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  • Discomfort Food: The Culinary Imagination in Late Nineteenth-Century French Art by Marni Reva Kessler
  • Michael D. Garval
Marni Reva Kessler. Discomfort Food: The Culinary Imagination in Late Nineteenth-Century French Art. Minneapolis, MN: University of Minnesota Press, 2021. Pp. xxv + 291. $30.00.

As its wonderful title suggests, this is not a book about the delights of French cuisine. Rather, Marni Kessler’s new study delves into the disconcerting, anxiety-ridden underbelly of late nineteenth-century French food culture, as expressed through the period’s art. Focusing on foodstuffs represented in several paintings and one photograph by a painter, she finds lurking all manner of decay, disquiet, disarray and, yes, discomfort.

Kessler leads off with Édouard Manet’s Fish (Still Life), which appears to depict ingredients for a seafood stew, but is instead, she contends, a moving reflection upon the death and decomposition of the eponymous fish. With the canvas construed as a “crime scene” (4), “a kind of whodunit that both engages our curiosity and makes us want to turn away” (13), the chapter makes for compelling and instructive reading. Its coda then interrogates Helen Frankenthaler’s telling réplique to her French precursor, For E.M., where Manet’s mullet metamorphoses into a delicate, cloud-like form, “evanescent, like all things” (46).

From here Kessler proceeds to “Clarifying and Compounding Antoine Vollon’s Mound of Butter” (47). Probing the history of still life painting, contemporary cookbooks, treatises on adulterated [End Page 147] food, Zola’s Ventre de Paris, mounds of soil in Haussmann’s Paris, Georges Bataille on formlessness, the specter of severed heads in post-revolutionary France or Freud’s notion of the uncanny, she ponders this beautifully unsettling mass of butter, poised “on the cusp of both spoiling and melting, its materiality, the thing upon which it most relies, in peril” (47).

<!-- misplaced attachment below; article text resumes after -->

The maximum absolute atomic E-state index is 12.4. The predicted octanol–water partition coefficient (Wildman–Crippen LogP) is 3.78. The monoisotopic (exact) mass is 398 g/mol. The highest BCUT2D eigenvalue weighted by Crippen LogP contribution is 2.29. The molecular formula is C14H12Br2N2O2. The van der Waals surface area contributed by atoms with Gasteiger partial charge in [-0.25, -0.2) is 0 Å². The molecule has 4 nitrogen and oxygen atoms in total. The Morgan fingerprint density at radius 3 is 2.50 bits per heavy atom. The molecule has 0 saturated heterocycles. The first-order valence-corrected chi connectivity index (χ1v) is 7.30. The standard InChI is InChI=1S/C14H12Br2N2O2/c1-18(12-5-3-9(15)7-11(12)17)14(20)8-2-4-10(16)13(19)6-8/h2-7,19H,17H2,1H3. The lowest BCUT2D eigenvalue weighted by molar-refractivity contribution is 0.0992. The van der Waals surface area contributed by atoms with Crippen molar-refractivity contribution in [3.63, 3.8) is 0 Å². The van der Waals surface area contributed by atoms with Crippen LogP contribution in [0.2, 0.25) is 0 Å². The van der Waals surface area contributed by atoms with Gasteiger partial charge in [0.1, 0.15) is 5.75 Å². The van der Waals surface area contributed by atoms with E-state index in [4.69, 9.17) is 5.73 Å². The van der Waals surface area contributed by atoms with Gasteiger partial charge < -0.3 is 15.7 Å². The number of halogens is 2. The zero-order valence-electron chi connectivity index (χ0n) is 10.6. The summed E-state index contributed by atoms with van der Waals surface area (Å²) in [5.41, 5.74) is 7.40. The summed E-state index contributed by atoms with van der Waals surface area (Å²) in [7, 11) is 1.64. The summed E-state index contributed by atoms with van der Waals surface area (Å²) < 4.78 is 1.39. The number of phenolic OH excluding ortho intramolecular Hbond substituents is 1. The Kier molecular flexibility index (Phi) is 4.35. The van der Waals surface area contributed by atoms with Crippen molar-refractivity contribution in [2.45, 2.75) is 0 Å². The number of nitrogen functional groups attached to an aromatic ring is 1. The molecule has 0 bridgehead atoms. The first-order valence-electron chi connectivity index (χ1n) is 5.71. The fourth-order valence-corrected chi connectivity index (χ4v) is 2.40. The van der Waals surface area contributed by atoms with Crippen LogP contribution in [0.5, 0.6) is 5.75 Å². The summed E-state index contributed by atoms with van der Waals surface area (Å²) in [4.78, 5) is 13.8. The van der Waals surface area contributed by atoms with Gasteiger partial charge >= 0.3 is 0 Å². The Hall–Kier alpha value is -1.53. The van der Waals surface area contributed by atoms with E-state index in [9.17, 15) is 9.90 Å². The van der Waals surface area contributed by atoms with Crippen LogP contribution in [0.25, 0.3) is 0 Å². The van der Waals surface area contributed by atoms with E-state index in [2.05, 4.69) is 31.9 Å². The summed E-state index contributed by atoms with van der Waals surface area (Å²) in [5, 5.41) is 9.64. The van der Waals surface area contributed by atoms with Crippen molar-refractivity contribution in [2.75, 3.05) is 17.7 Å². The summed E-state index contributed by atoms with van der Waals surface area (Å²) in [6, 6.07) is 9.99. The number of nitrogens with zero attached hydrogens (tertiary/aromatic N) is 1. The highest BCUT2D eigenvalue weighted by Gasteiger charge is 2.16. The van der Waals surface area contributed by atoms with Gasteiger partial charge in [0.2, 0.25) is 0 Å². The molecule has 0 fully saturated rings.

Next, scrutinizing Gustave Caillebotte’s Fruit Displayed on a Stand, Kessler again inter-weaves wide-ranging evidence—from gardening manuals to colored maps of the newly Haussmannized capital—with her characteristically penetrating analysis of the painted surface. The produce display appears orderly, like garden plots, aerial photographs or cartographic renderings of urban space, but, she argues, “small disturbances in the painting’s field slightly destabilize [this] prevailing impression” (147), pointing toward future disorder, decomposition or dispersion. This leaves behind a past which leaves us with “a scent of melancholy and a tinge of nostalgia” (149), a mood perhaps more elegiac than discomfiting, however.

The last chapter examines the complex connections between three images featuring meat: Edgar Degas’s enigmatic Portrait of a Man, Édouard Manet’s Ham, and Degas’s photograph, Edgar Degas et Albert Bartholomé dans l’appartement de Degas. Wending her way through cookbooks, veterinary treatises, the new centralized abattoir at La Villette, contemporary anatomical illustration, and the two artists’ fraught friendship, Kessler explores “the evocative capacities of animal flesh” (175) to get at mortality and memory, and to merge with the artistic medium itself.

Understanding food both within broader cultural contexts and in relation to individual memories, this is a book at once deeply personal and broadly humanistic, its documentation meticulous, its analysis razor-sharp, and its prose achingly beautiful. Perhaps most importantly and refreshingly, in Discomfort Food Kessler deploys an admirably mature critical sensibility, unabashedly interdisciplinary in its approach, unapologetic in its choices, and unafraid of wrangling with the “messier aspects” (xxii) of food, art, and life. [End Page 148]

Michael D. Garval
North Carolina State University


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pp. 147-148
Launched on MUSE
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